Here’s a hilarious parody of Despacito where Mikey Bustos proclaims his love for speedos. Meanwhile, Europeans are wondering what the big deal is…
My Love Story!! / 俺物語!! / Ore Monogatari!! (2015)
Directed by Hayato Kawai
Screenplay by Akiko Nogi
Starring Ryohei Suzuki, Mei Nagano, Kentarō Sakaguchi
Review: The main character Takeo (Ryohei Suzuki) is a teenager but looks like an older, burly man. People are often scared of him because of his looks but he’s actually a kind, helpful person. His best friend, Suna (Kentaro Sakaguchi), looks like a pretty boy and attracts a lot of girls including the ones that Takeo likes. No girls have ever liked Takeo but one day while walking with Suna he saves a girl named Rinko (Mei Nagano) from a harasser. When she thanks him he instantly falls for her. The next day she finds Takeo with Suna near their school. She wants to show her appreciation further by sharing a cake with them.
I didn’t even think cafes with raccoons and meerkats existed anywhere. One of them even has a capybara. These look like some fun places to visit in Seoul, South Korea. Then he eats some food later in the video, of course.
Fantasia 2017, total films seen: 22
This was an okay year overall. Last year wasn’t necessarily that much better but it had some super memorable screenings while this year there weren’t any films that wowed me or had the audience go super crazy. Granted, I missed some South Korean movies I really wanted to watch like A Taxi Driver and A Day. Only three films were labeled recommended this year. This isn’t the worst year as far as outright disliking films but the number of films that I enjoyed or liked a lot this year was lower than previous years. I am starting to wonder if my interest in East Asian cinema is waning.
Mini reviews of Free and Easy, The House of the Disappeared, Shock Wave, The Tokyo Night Sky Is Always the Densest Shade of Blue, Napping Princess, Love and Other Cults, Rage, Extraordinary Mission, Night is Short Walk On Girl.
Blade of the Immortal / 無限の住人 / Mugen no jūnin (2017)
Directed by: Takashi Miike
Written by: Tetsuya Oishi
Cast: Takuya Kimura, Hanna Sugisaki, Sota Fukushi, Ebizo Ichikawa, Erika Toda
Review: This jidaigeki film was a last minute addition to the festival but what an addition it was being the director’s 100th film. As a result the theater was packed with his enthusiastic fans. It’s an adaptation of the hugely popular manga of the same name. Manji (Takuya Kimura, ex-leader of the recently disbanded boy band SMAP) is a samurai cursed with immortality after killing a hundred men. Fifty years later a young girl named Rin (Hann Sugisaki) seeks out Manji. She wants to hire him to avenge the death of her parents at the hands of Anotsu Kagehisa (Sota Fukushi) and his fellow master fighters.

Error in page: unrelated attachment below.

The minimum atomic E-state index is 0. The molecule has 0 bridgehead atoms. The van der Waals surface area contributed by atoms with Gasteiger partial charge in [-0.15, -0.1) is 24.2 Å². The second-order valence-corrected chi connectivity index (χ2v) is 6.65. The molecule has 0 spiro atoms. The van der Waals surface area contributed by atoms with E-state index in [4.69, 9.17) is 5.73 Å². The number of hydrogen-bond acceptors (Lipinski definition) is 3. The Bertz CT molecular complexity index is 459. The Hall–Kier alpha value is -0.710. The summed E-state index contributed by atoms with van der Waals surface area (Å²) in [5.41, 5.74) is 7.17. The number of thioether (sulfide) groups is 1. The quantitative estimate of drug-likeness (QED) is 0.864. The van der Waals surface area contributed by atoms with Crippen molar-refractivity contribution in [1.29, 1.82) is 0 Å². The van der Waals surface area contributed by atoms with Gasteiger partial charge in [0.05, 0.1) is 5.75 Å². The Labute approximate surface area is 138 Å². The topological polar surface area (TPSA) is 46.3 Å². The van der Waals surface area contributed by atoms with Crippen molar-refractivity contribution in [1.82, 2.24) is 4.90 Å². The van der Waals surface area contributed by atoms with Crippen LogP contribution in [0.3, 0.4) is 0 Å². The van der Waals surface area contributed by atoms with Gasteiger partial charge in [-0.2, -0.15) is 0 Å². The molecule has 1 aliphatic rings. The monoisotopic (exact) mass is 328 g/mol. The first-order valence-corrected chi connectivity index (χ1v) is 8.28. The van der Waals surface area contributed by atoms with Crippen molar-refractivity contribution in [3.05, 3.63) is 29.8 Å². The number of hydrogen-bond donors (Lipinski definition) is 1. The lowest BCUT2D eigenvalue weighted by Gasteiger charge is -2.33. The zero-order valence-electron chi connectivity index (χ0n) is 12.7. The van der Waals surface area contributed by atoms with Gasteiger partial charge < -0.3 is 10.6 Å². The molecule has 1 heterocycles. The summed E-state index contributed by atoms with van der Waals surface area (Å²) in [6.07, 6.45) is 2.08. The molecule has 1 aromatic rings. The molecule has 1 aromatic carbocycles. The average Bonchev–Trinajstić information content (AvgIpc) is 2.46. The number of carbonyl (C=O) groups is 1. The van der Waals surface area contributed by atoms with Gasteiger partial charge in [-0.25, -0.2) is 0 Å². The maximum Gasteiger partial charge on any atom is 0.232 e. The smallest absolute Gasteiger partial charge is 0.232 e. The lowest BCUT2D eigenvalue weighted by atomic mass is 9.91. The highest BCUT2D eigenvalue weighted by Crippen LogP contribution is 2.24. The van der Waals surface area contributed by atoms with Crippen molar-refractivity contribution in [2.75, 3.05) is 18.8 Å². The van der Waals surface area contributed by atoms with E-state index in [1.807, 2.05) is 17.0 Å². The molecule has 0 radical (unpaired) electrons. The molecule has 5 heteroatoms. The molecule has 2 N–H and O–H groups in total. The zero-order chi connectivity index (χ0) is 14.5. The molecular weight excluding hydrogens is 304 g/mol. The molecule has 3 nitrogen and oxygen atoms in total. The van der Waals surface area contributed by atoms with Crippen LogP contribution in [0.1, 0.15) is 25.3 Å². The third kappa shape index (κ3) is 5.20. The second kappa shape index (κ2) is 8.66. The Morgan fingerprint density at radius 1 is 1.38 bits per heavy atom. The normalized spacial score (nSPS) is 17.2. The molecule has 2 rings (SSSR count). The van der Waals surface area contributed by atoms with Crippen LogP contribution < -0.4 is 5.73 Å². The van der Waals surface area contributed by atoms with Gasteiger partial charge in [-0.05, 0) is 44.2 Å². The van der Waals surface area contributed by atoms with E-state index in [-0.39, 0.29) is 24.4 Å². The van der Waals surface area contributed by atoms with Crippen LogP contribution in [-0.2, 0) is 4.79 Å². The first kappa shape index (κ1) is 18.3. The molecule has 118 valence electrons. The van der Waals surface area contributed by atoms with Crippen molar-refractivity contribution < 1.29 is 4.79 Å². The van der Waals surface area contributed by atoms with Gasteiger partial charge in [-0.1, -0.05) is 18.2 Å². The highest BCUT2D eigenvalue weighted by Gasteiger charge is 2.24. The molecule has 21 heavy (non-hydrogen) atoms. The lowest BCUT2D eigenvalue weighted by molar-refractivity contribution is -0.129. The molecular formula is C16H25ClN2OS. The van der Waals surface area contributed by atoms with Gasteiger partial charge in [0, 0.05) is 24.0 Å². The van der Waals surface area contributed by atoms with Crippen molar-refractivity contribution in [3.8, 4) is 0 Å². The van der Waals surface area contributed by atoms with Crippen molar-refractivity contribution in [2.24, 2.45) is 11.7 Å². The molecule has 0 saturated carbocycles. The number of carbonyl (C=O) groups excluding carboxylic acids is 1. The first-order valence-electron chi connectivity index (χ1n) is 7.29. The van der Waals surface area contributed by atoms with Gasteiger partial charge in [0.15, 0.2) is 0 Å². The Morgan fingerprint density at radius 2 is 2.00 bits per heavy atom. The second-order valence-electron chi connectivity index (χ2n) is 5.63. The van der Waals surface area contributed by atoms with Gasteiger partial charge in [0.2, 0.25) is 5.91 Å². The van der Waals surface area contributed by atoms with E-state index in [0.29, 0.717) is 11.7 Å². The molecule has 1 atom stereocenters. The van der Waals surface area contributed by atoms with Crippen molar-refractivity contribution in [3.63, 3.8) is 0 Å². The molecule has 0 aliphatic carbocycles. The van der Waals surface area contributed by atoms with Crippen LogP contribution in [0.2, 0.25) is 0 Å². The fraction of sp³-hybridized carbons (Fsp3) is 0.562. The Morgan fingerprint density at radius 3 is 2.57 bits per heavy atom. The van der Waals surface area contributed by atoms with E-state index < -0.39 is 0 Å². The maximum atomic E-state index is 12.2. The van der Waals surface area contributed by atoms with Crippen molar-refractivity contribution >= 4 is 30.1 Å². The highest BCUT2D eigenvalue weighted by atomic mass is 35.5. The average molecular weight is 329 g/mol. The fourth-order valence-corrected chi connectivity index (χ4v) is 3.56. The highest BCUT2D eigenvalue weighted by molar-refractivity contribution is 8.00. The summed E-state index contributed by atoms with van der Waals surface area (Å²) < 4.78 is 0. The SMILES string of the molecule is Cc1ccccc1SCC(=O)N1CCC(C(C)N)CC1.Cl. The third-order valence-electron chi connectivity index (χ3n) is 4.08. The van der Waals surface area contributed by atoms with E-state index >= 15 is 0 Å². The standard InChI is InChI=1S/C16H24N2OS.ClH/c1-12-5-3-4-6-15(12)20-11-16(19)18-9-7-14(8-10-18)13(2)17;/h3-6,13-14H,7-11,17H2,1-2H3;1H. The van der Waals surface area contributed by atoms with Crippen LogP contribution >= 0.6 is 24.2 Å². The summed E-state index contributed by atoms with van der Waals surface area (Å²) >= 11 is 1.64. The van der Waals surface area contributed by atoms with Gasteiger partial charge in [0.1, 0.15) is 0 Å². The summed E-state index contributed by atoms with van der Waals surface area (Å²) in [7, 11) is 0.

Mumon: The Land of Stealth / 忍びの国 / Shinobi no Kuni (2017)
Directed by: Yoshihiro Nakamura
Written by: Ryo Wada
Cast: Satoshi Ohno, Satomi Ishihara, Yuri Chinen, Yûsuke Iseya, Jun Kunimura
Review: I’ve liked a lot of the films by this director as he’s often managed to successfully combine serious moments with comedy. This movie is mainly a historical action comedy that falls in the Jidaigeki genre. Mumon is the best ninja in a region called Iga where ninja clans reside. Mumon (Satoshi Ohno, leader of super popular boy band Arashi) like many of his fellow ninjas only fights if the price is right. In one battle, Mumon kills a ninja of a rival clan for a reward. The dead ninja’s brother, Heibi (Ryohei Suzuki), is deeply saddened and seeks revenge only to be met with indifference by his clan’s leader and the rest of the clan. This leads to a chain of events that culminate in a battle between the ninjas of Iga and the armies of Nobukatsu Oda (Yuri Chinen), the second son of Nobunaga Oda.
Split / 스플릿 (2016)
Directed by: Choi Kook-hee
Written by: Choi Kook-hee
Cast: Yoo Ji-tae, David Lee, Lee Jung-hyun
Review: Chul-Jong (Yoo Ji-tae) A former bowling champion after injuring his leg is reduced to using his skills to hustle money to survive and also help his broker Hee-Jin (Lee Jung-Hyun) get back her bowling alley. He discovers an autistic young man Young-Hoon (David Lee) who is able to bowl strikes extremely consistently by employing an unorthodox technique. They become a team and eventually become involved in a high stakes better game of underground bowling.